On Wednesdays at Ponzano (No. 12, Calle de Ponzano), you’ll find cocido in five ‘turns’, served with pan de cristal (a light, crispy bread with a glass-like texture) smeared with pringá (leftover shredded cooked meats) and a light side dish of endive and pomegranate salad. At La Clave (No. 22, Calle de Velázquez) there are four ‘turns’, where the first consists of pringá croquettes made from the leftover smoked ham, chorizo and blood sausage. Don’t miss modern eateries where meeting friends for cocido is the thing to do. There’s La Casa de Cristal (No. 1, Calle de Pedro Muguruza) whose menu, in addition to cocido, includes quesadillas stuffed with ropa vieja (leftover stewed meat) and hummous made from pumpkin and chickpeas taken straight from the casserole dish, and Media Ración (No. 15, Calle de la Beneficencia), where cocido is served with piparra chilli peppers and a secret ingredient – which, according to chef Antonio del Amo, has something to do with “the cocido my mother would make when I was a child.” At La Cocina de Frente (No. 40, Calle de Ibiza) an eatery serving homemade traditional dishes with a modern twist, Juanjo López makes a tasty cocido (which must be ordered at least 48 hours in advance), which includes ropa vieja with a fried egg and veal marrow with celery tartar.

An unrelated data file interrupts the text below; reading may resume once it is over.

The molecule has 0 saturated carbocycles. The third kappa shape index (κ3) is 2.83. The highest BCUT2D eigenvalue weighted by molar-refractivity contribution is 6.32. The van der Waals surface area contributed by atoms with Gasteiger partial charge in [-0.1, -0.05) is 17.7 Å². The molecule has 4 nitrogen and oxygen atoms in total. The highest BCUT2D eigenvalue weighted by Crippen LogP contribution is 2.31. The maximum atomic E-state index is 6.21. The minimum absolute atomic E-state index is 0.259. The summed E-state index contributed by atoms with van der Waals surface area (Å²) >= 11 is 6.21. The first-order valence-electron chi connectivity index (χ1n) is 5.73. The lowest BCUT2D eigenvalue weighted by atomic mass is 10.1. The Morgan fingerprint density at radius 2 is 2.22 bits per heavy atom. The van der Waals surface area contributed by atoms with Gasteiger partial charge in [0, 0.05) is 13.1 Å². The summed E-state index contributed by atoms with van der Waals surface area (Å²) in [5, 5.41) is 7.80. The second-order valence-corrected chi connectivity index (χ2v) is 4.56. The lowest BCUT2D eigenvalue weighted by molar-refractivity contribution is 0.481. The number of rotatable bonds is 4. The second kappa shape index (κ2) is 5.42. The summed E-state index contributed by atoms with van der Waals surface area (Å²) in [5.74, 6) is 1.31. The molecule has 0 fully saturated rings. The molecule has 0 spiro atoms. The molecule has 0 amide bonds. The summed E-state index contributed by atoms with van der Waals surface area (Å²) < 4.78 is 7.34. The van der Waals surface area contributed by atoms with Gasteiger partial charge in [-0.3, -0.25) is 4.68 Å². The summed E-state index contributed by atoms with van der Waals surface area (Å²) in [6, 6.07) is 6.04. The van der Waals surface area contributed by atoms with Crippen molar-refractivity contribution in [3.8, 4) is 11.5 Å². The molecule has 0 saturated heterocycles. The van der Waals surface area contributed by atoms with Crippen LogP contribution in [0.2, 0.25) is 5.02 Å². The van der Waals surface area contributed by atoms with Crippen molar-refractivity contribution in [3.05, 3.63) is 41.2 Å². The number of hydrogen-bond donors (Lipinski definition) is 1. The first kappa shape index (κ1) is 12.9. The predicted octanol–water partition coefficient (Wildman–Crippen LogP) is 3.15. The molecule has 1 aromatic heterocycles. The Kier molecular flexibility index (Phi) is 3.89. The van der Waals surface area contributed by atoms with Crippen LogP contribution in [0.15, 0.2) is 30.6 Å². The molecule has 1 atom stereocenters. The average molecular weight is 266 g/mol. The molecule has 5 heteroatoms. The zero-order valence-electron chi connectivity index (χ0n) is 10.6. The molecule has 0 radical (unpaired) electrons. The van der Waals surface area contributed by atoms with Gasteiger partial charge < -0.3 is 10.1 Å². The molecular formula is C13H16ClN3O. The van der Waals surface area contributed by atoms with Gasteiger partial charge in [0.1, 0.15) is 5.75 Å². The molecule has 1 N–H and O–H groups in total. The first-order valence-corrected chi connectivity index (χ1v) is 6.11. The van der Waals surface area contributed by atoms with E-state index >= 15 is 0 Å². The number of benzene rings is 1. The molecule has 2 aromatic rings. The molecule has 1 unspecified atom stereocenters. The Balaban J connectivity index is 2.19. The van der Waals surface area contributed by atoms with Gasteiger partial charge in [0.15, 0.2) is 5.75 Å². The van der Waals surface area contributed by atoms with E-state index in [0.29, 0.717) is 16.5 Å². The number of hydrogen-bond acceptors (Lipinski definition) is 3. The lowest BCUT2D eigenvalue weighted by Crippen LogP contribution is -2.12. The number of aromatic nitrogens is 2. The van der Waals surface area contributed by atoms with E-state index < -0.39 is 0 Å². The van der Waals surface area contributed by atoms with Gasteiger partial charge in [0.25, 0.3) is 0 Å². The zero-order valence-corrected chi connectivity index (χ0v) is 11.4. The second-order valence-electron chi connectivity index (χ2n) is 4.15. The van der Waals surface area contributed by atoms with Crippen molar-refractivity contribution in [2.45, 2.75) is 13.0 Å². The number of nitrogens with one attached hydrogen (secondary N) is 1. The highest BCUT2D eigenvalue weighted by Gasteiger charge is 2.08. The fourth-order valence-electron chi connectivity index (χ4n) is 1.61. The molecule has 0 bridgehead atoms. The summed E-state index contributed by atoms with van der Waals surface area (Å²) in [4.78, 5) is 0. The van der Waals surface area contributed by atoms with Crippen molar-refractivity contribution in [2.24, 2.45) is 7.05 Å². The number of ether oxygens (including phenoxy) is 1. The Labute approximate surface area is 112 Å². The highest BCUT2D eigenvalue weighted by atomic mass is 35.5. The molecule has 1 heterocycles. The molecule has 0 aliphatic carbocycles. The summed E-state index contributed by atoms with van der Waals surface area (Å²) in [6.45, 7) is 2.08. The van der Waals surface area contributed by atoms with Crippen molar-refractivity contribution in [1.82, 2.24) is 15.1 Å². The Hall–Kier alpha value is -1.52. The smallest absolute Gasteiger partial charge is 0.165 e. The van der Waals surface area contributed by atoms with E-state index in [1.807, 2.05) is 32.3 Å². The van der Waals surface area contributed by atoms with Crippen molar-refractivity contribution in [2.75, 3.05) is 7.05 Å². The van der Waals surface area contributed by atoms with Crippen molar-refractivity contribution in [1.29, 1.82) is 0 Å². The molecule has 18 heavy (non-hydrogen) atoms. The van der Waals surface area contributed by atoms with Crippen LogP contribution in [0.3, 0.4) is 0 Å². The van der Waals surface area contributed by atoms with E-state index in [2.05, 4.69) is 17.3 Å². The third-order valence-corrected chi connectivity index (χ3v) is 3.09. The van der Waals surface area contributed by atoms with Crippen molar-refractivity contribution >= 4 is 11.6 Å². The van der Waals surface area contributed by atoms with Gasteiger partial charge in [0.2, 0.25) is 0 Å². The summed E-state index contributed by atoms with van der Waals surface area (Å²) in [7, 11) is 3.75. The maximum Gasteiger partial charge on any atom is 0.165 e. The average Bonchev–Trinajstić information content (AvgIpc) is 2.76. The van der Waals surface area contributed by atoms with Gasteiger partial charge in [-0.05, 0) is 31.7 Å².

And there are still two to go: the Cocido Madrí served in three ‘turns’ and carefully prepared and sent straight to your door by Grupo Arzábal (cocidomadrid.com/a-domicilio/) and that at Hotel Índigo Madrid Gran Vía (No. 6, Calle de Silva). Until 1 March, the hotel will be running Cocido and Siesta Sundays, which does exactly what it says on the tin. Book lunch and an afternoon nap in one of its rooms, reserved for guests for three hours.